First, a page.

Root(ed) : a collection of poems
Date of Issue2019-05-17
School of Humanities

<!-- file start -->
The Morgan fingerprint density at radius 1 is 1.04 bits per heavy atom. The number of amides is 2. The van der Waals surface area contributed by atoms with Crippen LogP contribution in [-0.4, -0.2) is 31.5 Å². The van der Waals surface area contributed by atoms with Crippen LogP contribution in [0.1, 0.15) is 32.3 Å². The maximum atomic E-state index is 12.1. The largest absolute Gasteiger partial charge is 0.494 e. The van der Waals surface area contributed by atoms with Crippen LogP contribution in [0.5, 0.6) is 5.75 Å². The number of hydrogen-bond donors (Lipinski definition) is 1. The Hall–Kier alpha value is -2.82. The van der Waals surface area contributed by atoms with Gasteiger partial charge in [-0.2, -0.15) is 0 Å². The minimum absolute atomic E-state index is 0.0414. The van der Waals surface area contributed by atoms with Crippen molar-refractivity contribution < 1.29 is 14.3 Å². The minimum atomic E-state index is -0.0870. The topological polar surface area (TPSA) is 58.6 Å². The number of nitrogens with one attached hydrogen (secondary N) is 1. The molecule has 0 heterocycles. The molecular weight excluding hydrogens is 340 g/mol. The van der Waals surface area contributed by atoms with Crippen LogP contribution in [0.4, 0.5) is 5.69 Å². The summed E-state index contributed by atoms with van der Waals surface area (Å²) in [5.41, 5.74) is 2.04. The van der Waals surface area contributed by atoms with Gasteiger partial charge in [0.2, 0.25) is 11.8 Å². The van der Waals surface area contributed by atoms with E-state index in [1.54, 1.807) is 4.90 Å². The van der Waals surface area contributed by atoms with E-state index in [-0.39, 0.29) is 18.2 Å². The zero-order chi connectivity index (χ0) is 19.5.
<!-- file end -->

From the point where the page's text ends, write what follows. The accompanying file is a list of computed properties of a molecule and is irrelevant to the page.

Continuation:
Root(ed) is a collection of 23 poems, accompanied by an exegesis exploring its themes and poetics. These poems are divided according to two sections— (s) and (ed), each based on suffixes to be added to the word “root.” Root(ed) was conceptualised because of a desire to go back to my roots, and make sense of how my ethnic and cultural experiences interact with other strands of my selfhood. The poems in this collection reflect upon being composed of disconnected angles, a term borrowed by American poet Adrienne Rich. Rich writes: “Sometimes I feel I have seen too long from too many disconnected angles: white, Jewish, anti-Semite, racist, anti-racist, [...] split at the root that I will never bring them whole” (481). She describes the fragmented selfhood one feels when made up of several identities that contradict each other. This collection is based on a similar feeling of being split at the root. The poems written are fuelled by the need to reconcile the disconnected angles in my identity. Root(ed) examines the extent to which I am rooted in each part of my identity. It addresses themes of race, family, queerness and nationhood, delving into how these different strands entangle into each other and require a constant unravelling. The poems in Root(ed) thus question whether a marginalised individual can feel fully immersed in their roots, responding to the anxiety of constantly feeling trapped in a cutthroat and fast-paced world that values capitalist productivity.